I saw them live the other day in York and the new songs are brilliant live, my favourite being The Distance. Gave myself a sore throat singing along though! Definitely the best FFAF gig I've been to for a while and I personally can't stop listening to the album.
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1 of 1 people found the following review helpful By Edan on 30 Jan 2013
Format: MP3 Download Verified Purchase
Funeral For A Friend have done it again!
Conduit is a amazing album, and follows on perfectly from Welcome Home Armageddon.
I would recommend this album to any FFAF fan, it blends melodic choruses with hardcore riffs.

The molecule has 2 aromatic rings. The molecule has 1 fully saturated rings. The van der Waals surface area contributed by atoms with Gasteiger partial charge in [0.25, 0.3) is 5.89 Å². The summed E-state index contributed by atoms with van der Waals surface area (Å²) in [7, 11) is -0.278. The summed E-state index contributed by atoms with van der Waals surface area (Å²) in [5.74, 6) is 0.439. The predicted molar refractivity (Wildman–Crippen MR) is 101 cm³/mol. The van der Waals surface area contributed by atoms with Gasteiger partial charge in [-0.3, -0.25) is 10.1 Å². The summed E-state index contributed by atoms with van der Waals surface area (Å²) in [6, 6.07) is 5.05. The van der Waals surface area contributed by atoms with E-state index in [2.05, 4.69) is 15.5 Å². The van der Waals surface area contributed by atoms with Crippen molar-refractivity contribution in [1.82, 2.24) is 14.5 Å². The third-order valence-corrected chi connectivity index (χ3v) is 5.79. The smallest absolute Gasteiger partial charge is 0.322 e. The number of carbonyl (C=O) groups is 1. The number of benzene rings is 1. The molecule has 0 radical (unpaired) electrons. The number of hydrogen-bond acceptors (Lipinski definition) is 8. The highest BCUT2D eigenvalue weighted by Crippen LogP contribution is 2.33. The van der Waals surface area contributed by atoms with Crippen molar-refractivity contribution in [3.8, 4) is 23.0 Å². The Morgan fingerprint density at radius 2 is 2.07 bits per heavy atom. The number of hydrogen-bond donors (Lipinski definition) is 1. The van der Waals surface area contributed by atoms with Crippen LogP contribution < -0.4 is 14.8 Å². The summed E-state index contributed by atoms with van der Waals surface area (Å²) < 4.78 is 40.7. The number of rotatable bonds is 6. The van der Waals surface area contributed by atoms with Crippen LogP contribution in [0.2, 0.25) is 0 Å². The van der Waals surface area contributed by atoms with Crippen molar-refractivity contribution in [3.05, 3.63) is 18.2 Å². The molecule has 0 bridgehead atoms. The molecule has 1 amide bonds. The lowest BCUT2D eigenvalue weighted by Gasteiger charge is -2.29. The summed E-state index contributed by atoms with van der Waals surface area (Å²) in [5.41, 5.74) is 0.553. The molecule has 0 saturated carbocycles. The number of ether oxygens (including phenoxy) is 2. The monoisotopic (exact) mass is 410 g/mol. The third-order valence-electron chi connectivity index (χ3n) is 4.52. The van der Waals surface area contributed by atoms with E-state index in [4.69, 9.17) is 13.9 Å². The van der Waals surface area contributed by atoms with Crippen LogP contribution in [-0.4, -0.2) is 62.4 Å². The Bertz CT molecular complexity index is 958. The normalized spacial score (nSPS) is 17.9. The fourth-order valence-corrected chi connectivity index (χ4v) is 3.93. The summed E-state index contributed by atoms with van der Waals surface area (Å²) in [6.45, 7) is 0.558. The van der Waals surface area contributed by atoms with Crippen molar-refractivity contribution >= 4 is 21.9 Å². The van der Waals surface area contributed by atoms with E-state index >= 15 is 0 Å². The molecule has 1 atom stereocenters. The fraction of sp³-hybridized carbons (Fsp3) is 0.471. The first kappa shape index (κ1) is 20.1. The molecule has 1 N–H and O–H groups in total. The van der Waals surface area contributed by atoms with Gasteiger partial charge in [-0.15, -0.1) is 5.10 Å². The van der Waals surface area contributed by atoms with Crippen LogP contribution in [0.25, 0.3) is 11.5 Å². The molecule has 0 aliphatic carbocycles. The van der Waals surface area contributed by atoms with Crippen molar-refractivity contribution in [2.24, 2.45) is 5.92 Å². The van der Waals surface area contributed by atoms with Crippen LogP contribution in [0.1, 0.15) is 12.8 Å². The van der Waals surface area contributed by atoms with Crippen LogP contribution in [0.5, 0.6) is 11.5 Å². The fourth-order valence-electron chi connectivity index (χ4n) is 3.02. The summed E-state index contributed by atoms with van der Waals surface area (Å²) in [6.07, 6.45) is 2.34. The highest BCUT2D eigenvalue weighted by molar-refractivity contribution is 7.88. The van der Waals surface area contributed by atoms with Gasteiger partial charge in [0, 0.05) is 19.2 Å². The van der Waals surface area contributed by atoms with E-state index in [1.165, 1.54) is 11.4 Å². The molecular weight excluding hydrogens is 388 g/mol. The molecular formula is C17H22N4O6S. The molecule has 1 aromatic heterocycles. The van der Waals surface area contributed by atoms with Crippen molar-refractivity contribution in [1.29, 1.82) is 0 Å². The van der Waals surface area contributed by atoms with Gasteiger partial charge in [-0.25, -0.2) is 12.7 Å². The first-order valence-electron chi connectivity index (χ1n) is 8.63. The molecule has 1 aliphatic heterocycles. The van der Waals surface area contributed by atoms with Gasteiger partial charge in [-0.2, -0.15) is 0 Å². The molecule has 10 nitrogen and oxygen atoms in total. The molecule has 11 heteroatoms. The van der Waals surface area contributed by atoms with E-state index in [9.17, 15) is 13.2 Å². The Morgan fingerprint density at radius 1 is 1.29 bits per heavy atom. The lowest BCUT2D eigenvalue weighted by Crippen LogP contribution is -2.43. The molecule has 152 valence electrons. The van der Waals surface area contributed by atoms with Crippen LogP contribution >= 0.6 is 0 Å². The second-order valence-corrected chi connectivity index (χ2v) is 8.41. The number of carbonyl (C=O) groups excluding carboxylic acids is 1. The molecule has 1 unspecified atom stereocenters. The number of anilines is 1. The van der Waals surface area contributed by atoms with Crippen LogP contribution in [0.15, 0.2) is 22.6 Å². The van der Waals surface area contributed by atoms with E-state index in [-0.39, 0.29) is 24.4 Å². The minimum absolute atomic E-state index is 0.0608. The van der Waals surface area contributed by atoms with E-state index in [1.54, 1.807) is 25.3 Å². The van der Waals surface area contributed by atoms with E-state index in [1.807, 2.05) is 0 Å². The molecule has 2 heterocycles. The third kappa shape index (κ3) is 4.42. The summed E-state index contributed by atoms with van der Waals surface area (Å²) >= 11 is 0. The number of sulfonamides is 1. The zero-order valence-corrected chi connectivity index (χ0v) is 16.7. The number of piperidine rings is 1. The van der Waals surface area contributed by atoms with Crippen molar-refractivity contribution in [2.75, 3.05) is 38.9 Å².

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Format: Audio CD
Listen, this might not be their best work from a technical perspective. The duelling riffs and vocal harmonies aren't here, and it lacks the intricacies and melodic touch that you'll find in previous albums. There aren't any standout 'moments' or tracks you'll be screaming to be played at a festival.

But, this is something different, and for what it is, it is superb. If you just want a record you can throw on at full volume, nothing comes close. The riffs on this album are absolutely huge, and the percussion is hard-hitting. It's an absolute belter, no question.